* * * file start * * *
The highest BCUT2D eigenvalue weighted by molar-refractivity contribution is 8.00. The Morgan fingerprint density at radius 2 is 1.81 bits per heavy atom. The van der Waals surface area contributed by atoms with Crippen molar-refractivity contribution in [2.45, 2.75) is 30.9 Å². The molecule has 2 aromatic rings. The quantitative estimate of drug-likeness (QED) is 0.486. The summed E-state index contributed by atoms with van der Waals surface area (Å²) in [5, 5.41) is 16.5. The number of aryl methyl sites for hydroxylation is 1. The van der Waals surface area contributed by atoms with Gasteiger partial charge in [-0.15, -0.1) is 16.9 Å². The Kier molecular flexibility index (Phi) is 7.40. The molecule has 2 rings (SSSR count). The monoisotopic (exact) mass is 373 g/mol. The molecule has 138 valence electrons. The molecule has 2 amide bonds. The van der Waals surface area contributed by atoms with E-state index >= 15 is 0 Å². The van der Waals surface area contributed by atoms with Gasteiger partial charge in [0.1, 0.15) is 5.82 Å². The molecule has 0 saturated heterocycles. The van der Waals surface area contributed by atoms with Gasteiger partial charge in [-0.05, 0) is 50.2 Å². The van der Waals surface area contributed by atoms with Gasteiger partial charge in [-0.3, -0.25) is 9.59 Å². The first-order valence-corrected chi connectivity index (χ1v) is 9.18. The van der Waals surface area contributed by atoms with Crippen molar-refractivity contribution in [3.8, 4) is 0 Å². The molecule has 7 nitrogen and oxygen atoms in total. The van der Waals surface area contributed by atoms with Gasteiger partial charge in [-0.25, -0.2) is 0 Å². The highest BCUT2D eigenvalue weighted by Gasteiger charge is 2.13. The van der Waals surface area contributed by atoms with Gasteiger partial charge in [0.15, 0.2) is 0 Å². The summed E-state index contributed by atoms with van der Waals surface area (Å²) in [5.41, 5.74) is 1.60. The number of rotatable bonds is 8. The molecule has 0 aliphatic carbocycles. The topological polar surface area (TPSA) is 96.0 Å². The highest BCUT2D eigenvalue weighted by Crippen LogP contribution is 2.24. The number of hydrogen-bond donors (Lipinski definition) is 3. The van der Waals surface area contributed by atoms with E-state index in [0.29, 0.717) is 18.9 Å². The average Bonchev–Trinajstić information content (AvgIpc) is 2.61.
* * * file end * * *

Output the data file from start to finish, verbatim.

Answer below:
The highest BCUT2D eigenvalue weighted by molar-refractivity contribution is 8.00. The Morgan fingerprint density at radius 2 is 1.81 bits per heavy atom. The van der Waals surface area contributed by atoms with Crippen molar-refractivity contribution in [2.45, 2.75) is 30.9 Å². The molecule has 2 aromatic rings. The quantitative estimate of drug-likeness (QED) is 0.486. The summed E-state index contributed by atoms with van der Waals surface area (Å²) in [5, 5.41) is 16.5. The number of aryl methyl sites for hydroxylation is 1. The van der Waals surface area contributed by atoms with Gasteiger partial charge in [-0.15, -0.1) is 16.9 Å². The Kier molecular flexibility index (Phi) is 7.40. The molecule has 2 rings (SSSR count). The monoisotopic (exact) mass is 373 g/mol. The molecule has 138 valence electrons. The molecule has 2 amide bonds. The van der Waals surface area contributed by atoms with E-state index >= 15 is 0 Å². The van der Waals surface area contributed by atoms with Gasteiger partial charge in [0.1, 0.15) is 5.82 Å². The molecule has 0 saturated heterocycles. The van der Waals surface area contributed by atoms with Gasteiger partial charge in [-0.05, 0) is 50.2 Å². The van der Waals surface area contributed by atoms with Gasteiger partial charge in [-0.3, -0.25) is 9.59 Å². The first-order valence-corrected chi connectivity index (χ1v) is 9.18. The van der Waals surface area contributed by atoms with Crippen molar-refractivity contribution in [3.8, 4) is 0 Å². The molecule has 7 nitrogen and oxygen atoms in total. The van der Waals surface area contributed by atoms with Gasteiger partial charge in [-0.25, -0.2) is 0 Å². The highest BCUT2D eigenvalue weighted by Gasteiger charge is 2.13. The van der Waals surface area contributed by atoms with Gasteiger partial charge in [0.15, 0.2) is 0 Å². The summed E-state index contributed by atoms with van der Waals surface area (Å²) in [5.41, 5.74) is 1.60. The number of rotatable bonds is 8. The molecule has 0 aliphatic carbocycles. The topological polar surface area (TPSA) is 96.0 Å². The highest BCUT2D eigenvalue weighted by Crippen LogP contribution is 2.24. The number of hydrogen-bond donors (Lipinski definition) is 3. The van der Waals surface area contributed by atoms with E-state index in [0.29, 0.717) is 18.9 Å². The average Bonchev–Trinajstić information content (AvgIpc) is 2.61.